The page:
The problem is there are some people/organizations who run nodes that ARE free to use - so if you don't want people to use your network uninvited, the simplest thing to do is close the door as you have done. Even the very weakest encryption would be enough to indicate that you do not intend your network to be used publicly. Simply having SSID broadcast turned off with no encryption at all would also indicate you do not intend it to be public, however, if you have your router happily broadcasting it's SSID, with no encryption and transmitting strongly enough to be received by a car driving down the street, well that's basically saying "come use me!"

    Although it is worth investigating exactly what information Google collected and why, that is not what the suit is going to be about - it's going to be a great big money grab by a bunch of lawyers on behalf of a bunch of people who couldn't be bothered to make their wireless networks private, and who lost absolutely nothing at all and were not damaged in any way by Google's actions. (Did Google start using captured credit card details or start spamming some private email address that was captured, or selling any of the private data that was captured other than perhaps the name and location of the node? I think not.)

    Oh and for anyone who whines "oh not everyone is a geek who can understand how to configure a router"
    RTFM! that's what it is for. It really isn't that hard!

  • Re:still dont see (Score:3, Insightful)

    by _Sprocket_ ( 42527 ) on Monday June 21, 2010 @07:07PM (#32647254)

    Why this is being given such legal scrutiny.

    "I say! There's a bandwagon out there and we're not on it!"

    "Are people paying attention to it?"

    "Whole throngs of people."

    "I'll get my hat..."

  • by hawguy ( 1600213 ) on Monday June 21, 2010 @07:23PM (#32647410)

    I thought the line was if you are intentionally broadcasting plaintext traffic that can be picked up by any legal receiver, then you have no expectation of privacy. None of the other examples you gave would reasonably be expected to be picked up by someone outside your hours, but if you read the owners manual for your Wifi access point, you know that unencrypted means anyone can pick it up.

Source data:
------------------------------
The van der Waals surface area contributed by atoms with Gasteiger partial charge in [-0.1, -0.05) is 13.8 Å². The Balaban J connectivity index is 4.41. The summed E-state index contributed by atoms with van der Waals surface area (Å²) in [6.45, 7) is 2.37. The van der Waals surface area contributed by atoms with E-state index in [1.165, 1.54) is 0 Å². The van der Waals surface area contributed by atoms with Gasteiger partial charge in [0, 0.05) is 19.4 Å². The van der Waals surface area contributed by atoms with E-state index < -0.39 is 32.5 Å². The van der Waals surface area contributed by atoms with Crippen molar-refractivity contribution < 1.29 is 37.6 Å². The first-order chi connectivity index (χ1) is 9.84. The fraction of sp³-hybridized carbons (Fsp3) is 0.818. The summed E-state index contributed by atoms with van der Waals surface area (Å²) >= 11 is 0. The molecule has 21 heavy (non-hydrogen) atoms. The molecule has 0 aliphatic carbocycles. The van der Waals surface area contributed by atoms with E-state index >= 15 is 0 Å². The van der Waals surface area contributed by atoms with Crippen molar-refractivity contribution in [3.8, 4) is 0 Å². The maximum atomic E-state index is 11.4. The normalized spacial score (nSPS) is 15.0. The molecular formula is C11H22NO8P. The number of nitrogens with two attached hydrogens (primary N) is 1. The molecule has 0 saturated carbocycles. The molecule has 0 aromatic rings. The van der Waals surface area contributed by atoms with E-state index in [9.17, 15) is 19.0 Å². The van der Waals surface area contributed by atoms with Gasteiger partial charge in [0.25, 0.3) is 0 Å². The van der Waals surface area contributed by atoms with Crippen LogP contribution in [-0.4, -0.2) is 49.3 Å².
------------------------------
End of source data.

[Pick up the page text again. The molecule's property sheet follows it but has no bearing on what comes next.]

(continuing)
You have nothing to fear from Google catching a few packets of traffic when they are driving by, but from a real hacker who is searching your streams for passwords, credit card numbers, social security numbers, etc.

  • Re:Why of why... (Score:2, Insightful)

    by Anonymous Coward on Monday June 21, 2010 @07:24PM (#32647428)

    Not satisfied, Germany demanded Google audit the data they had stored at which point Google fessed up to saving all the payload data.

    Oh, wait. You mean, Google audited the data, discovered the mistake, and then announced it? How else were they supposed to announce it? By warping back in time preceding the demand?

    Do you understand what audit means?

  • Re:still dont see (Score:4, Insightful)

    by schwit1 ( 797399 ) on Monday June 21, 2010 @07:29PM (#32647462)
    How can it be illegal in 'some states'? isn't this the jurisdiction of the FCC?
  • by rtfa-troll ( 1340807 ) on Monday June 21, 2010 @07:56PM (#32647696)

    Well, you go to jail for accidentally killing someone too.

    No; actually you don't. You can go to jail for "negligently" killing someone, but not normally for "accidentally" killing someone. There may be special exceptions where the accident was something that could have been avoided by a specific action you failed to take, but these are basically special case of negligence.

    N.B. I am of course ignoring miscarriages of justice, but if we included those then you could go to jail for not killing someone.